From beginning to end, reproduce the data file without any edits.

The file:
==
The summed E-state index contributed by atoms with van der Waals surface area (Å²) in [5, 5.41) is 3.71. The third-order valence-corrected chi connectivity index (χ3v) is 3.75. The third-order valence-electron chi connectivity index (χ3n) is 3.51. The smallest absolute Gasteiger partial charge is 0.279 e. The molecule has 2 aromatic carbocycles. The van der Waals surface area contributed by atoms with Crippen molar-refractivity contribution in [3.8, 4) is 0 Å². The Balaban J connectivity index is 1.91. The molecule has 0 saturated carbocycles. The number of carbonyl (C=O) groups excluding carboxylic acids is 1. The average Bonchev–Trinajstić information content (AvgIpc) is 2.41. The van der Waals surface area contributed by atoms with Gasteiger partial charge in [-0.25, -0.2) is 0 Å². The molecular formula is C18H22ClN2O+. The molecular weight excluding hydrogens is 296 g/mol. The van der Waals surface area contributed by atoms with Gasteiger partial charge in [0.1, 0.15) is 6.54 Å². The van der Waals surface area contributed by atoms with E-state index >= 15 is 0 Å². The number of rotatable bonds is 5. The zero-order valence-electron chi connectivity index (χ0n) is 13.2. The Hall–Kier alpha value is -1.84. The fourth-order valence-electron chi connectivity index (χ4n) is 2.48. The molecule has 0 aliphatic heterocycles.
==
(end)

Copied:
The summed E-state index contributed by atoms with van der Waals surface area (Å²) in [5, 5.41) is 3.71. The third-order valence-corrected chi connectivity index (χ3v) is 3.75. The third-order valence-electron chi connectivity index (χ3n) is 3.51. The smallest absolute Gasteiger partial charge is 0.279 e. The molecule has 2 aromatic carbocycles. The van der Waals surface area contributed by atoms with Crippen molar-refractivity contribution in [3.8, 4) is 0 Å². The Balaban J connectivity index is 1.91. The molecule has 0 saturated carbocycles. The number of carbonyl (C=O) groups excluding carboxylic acids is 1. The average Bonchev–Trinajstić information content (AvgIpc) is 2.41. The van der Waals surface area contributed by atoms with Gasteiger partial charge in [-0.25, -0.2) is 0 Å². The molecular formula is C18H22ClN2O+. The molecular weight excluding hydrogens is 296 g/mol. The van der Waals surface area contributed by atoms with Gasteiger partial charge in [0.1, 0.15) is 6.54 Å². The van der Waals surface area contributed by atoms with E-state index >= 15 is 0 Å². The number of rotatable bonds is 5. The zero-order valence-electron chi connectivity index (χ0n) is 13.2. The Hall–Kier alpha value is -1.84. The fourth-order valence-electron chi connectivity index (χ4n) is 2.48. The molecule has 0 aliphatic heterocycles.